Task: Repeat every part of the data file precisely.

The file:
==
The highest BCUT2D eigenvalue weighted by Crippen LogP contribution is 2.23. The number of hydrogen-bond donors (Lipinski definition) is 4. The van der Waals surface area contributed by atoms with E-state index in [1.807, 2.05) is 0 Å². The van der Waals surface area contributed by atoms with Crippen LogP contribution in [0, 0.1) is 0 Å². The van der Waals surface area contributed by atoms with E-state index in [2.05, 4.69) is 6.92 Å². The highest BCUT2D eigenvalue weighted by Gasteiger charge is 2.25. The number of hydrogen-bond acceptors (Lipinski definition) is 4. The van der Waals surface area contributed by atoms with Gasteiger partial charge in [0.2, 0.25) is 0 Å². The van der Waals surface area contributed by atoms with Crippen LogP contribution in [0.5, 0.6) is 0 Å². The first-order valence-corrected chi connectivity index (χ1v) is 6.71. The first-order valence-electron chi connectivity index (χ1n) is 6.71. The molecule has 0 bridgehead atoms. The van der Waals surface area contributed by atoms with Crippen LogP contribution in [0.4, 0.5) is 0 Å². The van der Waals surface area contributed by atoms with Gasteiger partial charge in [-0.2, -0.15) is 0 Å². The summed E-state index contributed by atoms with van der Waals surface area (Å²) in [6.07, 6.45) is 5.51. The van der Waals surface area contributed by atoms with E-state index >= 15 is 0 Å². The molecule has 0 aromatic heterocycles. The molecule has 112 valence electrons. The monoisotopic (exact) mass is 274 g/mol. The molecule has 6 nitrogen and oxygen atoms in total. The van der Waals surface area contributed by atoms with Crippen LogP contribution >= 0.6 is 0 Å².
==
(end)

The highest BCUT2D eigenvalue weighted by Crippen LogP contribution is 2.23. The number of hydrogen-bond donors (Lipinski definition) is 4. The van der Waals surface area contributed by atoms with E-state index in [1.807, 2.05) is 0 Å². The van der Waals surface area contributed by atoms with Crippen LogP contribution in [0, 0.1) is 0 Å². The van der Waals surface area contributed by atoms with E-state index in [2.05, 4.69) is 6.92 Å². The highest BCUT2D eigenvalue weighted by Gasteiger charge is 2.25. The number of hydrogen-bond acceptors (Lipinski definition) is 4. The van der Waals surface area contributed by atoms with Gasteiger partial charge in [0.2, 0.25) is 0 Å². The van der Waals surface area contributed by atoms with Crippen LogP contribution in [0.5, 0.6) is 0 Å². The first-order valence-corrected chi connectivity index (χ1v) is 6.71. The first-order valence-electron chi connectivity index (χ1n) is 6.71. The molecule has 0 bridgehead atoms. The van der Waals surface area contributed by atoms with Crippen LogP contribution in [0.4, 0.5) is 0 Å². The van der Waals surface area contributed by atoms with Gasteiger partial charge in [-0.2, -0.15) is 0 Å². The summed E-state index contributed by atoms with van der Waals surface area (Å²) in [6.07, 6.45) is 5.51. The van der Waals surface area contributed by atoms with E-state index >= 15 is 0 Å². The molecule has 0 aromatic heterocycles. The molecule has 112 valence electrons. The monoisotopic (exact) mass is 274 g/mol. The molecule has 6 nitrogen and oxygen atoms in total. The van der Waals surface area contributed by atoms with Crippen LogP contribution >= 0.6 is 0 Å².